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When should employers be exempted from generally applicable law because of their religious beliefs? Variations on this question have reached the Supreme Court in a series of recent cases. But these high profile, politically charged disputes represent only a subset of the religious accommodation claims with which agencies and courts are grappling. Other contexts yield useful insights about how we might strike a balance between employer religious liberty and legal protections for third parties, including employees.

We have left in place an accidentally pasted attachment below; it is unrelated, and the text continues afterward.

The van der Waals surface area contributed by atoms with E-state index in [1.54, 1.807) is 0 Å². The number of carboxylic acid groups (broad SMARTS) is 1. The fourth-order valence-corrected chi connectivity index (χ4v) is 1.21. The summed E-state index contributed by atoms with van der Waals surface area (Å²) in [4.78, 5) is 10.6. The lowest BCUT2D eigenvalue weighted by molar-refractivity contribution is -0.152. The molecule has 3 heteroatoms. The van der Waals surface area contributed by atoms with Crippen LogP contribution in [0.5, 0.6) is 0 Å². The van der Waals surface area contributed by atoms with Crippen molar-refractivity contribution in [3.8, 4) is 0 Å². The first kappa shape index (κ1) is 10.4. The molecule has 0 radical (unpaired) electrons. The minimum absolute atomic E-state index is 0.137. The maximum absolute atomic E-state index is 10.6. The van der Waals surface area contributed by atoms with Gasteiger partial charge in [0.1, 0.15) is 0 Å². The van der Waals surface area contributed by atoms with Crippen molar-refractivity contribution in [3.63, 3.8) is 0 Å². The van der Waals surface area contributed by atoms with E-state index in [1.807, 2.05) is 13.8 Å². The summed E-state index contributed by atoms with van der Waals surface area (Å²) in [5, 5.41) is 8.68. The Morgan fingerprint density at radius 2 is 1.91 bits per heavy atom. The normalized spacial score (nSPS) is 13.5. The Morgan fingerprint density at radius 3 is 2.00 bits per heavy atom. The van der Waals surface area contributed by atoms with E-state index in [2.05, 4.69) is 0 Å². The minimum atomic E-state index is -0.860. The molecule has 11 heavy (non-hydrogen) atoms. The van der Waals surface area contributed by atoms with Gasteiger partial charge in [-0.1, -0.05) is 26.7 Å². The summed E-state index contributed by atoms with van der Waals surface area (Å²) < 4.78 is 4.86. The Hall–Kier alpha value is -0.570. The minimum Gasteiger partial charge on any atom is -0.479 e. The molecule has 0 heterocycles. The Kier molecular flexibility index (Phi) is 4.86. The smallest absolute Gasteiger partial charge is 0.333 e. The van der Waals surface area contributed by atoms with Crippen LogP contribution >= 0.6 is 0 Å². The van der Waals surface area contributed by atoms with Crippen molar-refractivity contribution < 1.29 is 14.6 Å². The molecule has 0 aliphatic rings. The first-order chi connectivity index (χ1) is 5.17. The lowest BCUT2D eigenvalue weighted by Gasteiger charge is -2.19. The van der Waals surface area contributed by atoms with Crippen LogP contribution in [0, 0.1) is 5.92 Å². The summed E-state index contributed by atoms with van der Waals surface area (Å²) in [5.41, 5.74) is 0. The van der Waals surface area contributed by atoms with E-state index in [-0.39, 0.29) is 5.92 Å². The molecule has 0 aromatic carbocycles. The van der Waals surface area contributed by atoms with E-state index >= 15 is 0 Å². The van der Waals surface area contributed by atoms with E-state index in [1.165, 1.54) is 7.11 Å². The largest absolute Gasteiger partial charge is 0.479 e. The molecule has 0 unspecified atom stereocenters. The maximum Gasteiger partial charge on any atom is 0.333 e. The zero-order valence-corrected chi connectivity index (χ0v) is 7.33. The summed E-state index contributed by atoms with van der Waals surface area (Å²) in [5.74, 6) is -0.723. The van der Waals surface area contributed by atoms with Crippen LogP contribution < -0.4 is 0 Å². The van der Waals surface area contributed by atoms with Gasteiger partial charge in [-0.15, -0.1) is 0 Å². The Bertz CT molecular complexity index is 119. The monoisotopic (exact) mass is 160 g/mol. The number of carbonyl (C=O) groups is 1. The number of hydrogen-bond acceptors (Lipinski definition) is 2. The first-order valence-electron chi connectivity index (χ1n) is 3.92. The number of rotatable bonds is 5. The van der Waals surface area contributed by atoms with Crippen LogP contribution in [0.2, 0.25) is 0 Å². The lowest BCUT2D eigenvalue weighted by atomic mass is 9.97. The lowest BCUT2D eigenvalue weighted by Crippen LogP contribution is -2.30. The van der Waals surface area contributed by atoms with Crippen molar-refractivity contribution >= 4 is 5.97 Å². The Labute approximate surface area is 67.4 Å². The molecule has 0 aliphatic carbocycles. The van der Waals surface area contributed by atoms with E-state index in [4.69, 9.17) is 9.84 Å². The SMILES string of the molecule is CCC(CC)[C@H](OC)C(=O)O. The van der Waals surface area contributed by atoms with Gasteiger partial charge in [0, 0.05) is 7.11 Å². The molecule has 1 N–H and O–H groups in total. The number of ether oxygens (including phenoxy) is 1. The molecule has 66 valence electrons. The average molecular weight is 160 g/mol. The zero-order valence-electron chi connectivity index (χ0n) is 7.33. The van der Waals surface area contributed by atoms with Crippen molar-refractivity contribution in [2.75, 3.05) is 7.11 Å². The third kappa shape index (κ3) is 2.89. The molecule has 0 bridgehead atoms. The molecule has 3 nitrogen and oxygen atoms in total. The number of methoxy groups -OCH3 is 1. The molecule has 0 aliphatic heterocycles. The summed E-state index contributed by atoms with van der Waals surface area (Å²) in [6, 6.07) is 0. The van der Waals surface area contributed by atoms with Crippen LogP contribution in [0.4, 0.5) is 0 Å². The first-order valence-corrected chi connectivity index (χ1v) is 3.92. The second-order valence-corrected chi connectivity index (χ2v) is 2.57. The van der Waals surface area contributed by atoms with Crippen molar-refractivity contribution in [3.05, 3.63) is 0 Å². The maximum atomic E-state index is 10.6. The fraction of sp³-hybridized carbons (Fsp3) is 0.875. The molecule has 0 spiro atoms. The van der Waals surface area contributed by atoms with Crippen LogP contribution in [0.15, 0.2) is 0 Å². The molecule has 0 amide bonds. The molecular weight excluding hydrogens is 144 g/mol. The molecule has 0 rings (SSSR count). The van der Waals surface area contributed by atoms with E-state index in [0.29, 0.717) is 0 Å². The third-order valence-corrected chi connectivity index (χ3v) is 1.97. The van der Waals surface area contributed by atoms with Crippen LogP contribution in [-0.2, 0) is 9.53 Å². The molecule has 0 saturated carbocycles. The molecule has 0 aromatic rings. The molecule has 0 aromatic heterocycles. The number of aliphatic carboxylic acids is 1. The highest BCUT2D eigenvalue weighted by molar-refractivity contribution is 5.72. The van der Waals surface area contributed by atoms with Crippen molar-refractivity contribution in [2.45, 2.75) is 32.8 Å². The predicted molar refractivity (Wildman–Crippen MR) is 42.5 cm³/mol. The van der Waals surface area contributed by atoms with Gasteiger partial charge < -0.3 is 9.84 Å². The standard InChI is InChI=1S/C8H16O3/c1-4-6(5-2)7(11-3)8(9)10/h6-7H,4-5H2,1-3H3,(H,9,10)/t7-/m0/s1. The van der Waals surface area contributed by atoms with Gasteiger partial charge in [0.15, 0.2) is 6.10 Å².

This Article focuses on arguments by religiously affiliated colleges and universities that they should be exempt from the National Labor Relations Act. It begins by tracing the recent history of those arguments, and predicts that they will enjoy a warmer reception from the Trump NLRB than they did from the Obama Board. It then discusses how the legal dispute over union organizing at religious institutions of higher education helps illuminate aspects of the larger debate over religious liberty for enterprises. First, this dispute illustrates courts’ difficulties in separating questions about employer religious liberty from courts’ conceptions of appropriate managerial prerogative. Second, it shows both that some religious exemptions have significant value in secular markets, and when that is true, employers may be able to negotiate accommodations that partially compensate employees for the costs they incur as a result of employer accommodations.